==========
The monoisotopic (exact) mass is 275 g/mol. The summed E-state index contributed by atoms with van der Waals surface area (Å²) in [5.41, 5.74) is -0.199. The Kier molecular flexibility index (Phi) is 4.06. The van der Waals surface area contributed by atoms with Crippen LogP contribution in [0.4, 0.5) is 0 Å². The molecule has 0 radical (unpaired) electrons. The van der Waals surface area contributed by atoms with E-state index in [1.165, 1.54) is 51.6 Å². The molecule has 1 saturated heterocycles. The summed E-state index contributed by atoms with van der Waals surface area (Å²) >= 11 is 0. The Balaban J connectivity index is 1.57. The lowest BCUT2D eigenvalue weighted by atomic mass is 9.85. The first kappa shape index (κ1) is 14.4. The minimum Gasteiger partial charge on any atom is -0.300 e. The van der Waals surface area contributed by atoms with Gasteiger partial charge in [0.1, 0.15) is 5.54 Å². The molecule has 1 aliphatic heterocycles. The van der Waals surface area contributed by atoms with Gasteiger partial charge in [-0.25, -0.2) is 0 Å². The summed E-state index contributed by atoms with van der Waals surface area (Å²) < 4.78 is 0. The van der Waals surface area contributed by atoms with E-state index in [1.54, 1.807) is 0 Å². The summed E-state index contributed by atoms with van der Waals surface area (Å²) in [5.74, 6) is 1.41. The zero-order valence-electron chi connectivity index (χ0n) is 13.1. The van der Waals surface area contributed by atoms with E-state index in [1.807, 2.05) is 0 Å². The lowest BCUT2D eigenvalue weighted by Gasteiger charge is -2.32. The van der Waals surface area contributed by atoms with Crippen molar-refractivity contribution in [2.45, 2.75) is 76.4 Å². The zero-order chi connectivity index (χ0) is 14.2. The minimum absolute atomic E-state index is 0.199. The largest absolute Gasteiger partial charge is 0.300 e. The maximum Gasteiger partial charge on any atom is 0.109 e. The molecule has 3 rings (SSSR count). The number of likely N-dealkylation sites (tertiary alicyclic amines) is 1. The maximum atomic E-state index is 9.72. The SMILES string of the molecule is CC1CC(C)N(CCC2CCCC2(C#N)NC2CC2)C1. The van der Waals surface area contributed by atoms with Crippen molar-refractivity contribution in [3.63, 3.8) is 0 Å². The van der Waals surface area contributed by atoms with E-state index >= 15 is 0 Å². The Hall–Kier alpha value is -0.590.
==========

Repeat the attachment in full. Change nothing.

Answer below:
The monoisotopic (exact) mass is 275 g/mol. The summed E-state index contributed by atoms with van der Waals surface area (Å²) in [5.41, 5.74) is -0.199. The Kier molecular flexibility index (Phi) is 4.06. The van der Waals surface area contributed by atoms with Crippen LogP contribution in [0.4, 0.5) is 0 Å². The molecule has 0 radical (unpaired) electrons. The van der Waals surface area contributed by atoms with E-state index in [1.165, 1.54) is 51.6 Å². The molecule has 1 saturated heterocycles. The summed E-state index contributed by atoms with van der Waals surface area (Å²) >= 11 is 0. The Balaban J connectivity index is 1.57. The lowest BCUT2D eigenvalue weighted by atomic mass is 9.85. The first kappa shape index (κ1) is 14.4. The minimum Gasteiger partial charge on any atom is -0.300 e. The van der Waals surface area contributed by atoms with Gasteiger partial charge in [0.1, 0.15) is 5.54 Å². The molecule has 1 aliphatic heterocycles. The van der Waals surface area contributed by atoms with Gasteiger partial charge in [-0.25, -0.2) is 0 Å². The summed E-state index contributed by atoms with van der Waals surface area (Å²) < 4.78 is 0. The van der Waals surface area contributed by atoms with E-state index in [1.54, 1.807) is 0 Å². The summed E-state index contributed by atoms with van der Waals surface area (Å²) in [5.74, 6) is 1.41. The zero-order valence-electron chi connectivity index (χ0n) is 13.1. The van der Waals surface area contributed by atoms with E-state index in [1.807, 2.05) is 0 Å². The lowest BCUT2D eigenvalue weighted by Gasteiger charge is -2.32. The van der Waals surface area contributed by atoms with Crippen molar-refractivity contribution in [2.45, 2.75) is 76.4 Å². The zero-order chi connectivity index (χ0) is 14.2. The minimum absolute atomic E-state index is 0.199. The largest absolute Gasteiger partial charge is 0.300 e. The maximum Gasteiger partial charge on any atom is 0.109 e. The molecule has 3 rings (SSSR count). The number of likely N-dealkylation sites (tertiary alicyclic amines) is 1. The maximum atomic E-state index is 9.72. The SMILES string of the molecule is CC1CC(C)N(CCC2CCCC2(C#N)NC2CC2)C1. The van der Waals surface area contributed by atoms with Crippen molar-refractivity contribution in [3.63, 3.8) is 0 Å². The van der Waals surface area contributed by atoms with E-state index >= 15 is 0 Å². The Hall–Kier alpha value is -0.590.